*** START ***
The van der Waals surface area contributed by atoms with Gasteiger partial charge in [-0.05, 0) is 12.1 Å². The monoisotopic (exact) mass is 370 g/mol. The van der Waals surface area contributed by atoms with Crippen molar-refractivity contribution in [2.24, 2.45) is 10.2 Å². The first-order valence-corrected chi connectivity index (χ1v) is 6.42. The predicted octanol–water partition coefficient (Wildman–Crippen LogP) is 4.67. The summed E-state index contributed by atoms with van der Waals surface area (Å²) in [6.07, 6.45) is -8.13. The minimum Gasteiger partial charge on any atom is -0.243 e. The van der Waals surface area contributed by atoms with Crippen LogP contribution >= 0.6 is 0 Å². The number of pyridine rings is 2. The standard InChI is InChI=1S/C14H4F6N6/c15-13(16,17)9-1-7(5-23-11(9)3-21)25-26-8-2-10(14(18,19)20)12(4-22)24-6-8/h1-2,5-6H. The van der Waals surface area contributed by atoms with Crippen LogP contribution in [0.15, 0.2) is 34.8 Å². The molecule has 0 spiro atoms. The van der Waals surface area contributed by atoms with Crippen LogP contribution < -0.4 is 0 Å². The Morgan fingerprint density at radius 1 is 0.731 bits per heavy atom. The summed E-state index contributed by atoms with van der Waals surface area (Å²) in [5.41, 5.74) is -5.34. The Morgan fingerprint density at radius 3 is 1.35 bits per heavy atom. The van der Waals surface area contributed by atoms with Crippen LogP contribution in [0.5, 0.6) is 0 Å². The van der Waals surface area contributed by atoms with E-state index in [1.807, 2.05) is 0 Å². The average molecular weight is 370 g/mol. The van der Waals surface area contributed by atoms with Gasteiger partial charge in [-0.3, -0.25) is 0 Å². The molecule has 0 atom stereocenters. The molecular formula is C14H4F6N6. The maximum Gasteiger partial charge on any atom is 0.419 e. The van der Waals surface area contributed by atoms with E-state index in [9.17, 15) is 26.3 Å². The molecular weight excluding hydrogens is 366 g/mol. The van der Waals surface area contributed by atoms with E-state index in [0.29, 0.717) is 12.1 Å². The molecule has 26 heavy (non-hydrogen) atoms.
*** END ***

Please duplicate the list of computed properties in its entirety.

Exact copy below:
The van der Waals surface area contributed by atoms with Gasteiger partial charge in [-0.05, 0) is 12.1 Å². The monoisotopic (exact) mass is 370 g/mol. The van der Waals surface area contributed by atoms with Crippen molar-refractivity contribution in [2.24, 2.45) is 10.2 Å². The first-order valence-corrected chi connectivity index (χ1v) is 6.42. The predicted octanol–water partition coefficient (Wildman–Crippen LogP) is 4.67. The summed E-state index contributed by atoms with van der Waals surface area (Å²) in [6.07, 6.45) is -8.13. The minimum Gasteiger partial charge on any atom is -0.243 e. The van der Waals surface area contributed by atoms with Crippen LogP contribution >= 0.6 is 0 Å². The number of pyridine rings is 2. The standard InChI is InChI=1S/C14H4F6N6/c15-13(16,17)9-1-7(5-23-11(9)3-21)25-26-8-2-10(14(18,19)20)12(4-22)24-6-8/h1-2,5-6H. The van der Waals surface area contributed by atoms with Crippen LogP contribution in [0.15, 0.2) is 34.8 Å². The molecule has 0 spiro atoms. The van der Waals surface area contributed by atoms with Crippen LogP contribution < -0.4 is 0 Å². The Morgan fingerprint density at radius 1 is 0.731 bits per heavy atom. The summed E-state index contributed by atoms with van der Waals surface area (Å²) in [5.41, 5.74) is -5.34. The Morgan fingerprint density at radius 3 is 1.35 bits per heavy atom. The van der Waals surface area contributed by atoms with Crippen LogP contribution in [0.5, 0.6) is 0 Å². The van der Waals surface area contributed by atoms with E-state index in [1.807, 2.05) is 0 Å². The average molecular weight is 370 g/mol. The van der Waals surface area contributed by atoms with Gasteiger partial charge in [-0.3, -0.25) is 0 Å². The molecule has 0 atom stereocenters. The molecular formula is C14H4F6N6. The maximum Gasteiger partial charge on any atom is 0.419 e. The van der Waals surface area contributed by atoms with E-state index in [9.17, 15) is 26.3 Å². The molecular weight excluding hydrogens is 366 g/mol. The van der Waals surface area contributed by atoms with E-state index in [0.29, 0.717) is 12.1 Å². The molecule has 26 heavy (non-hydrogen) atoms.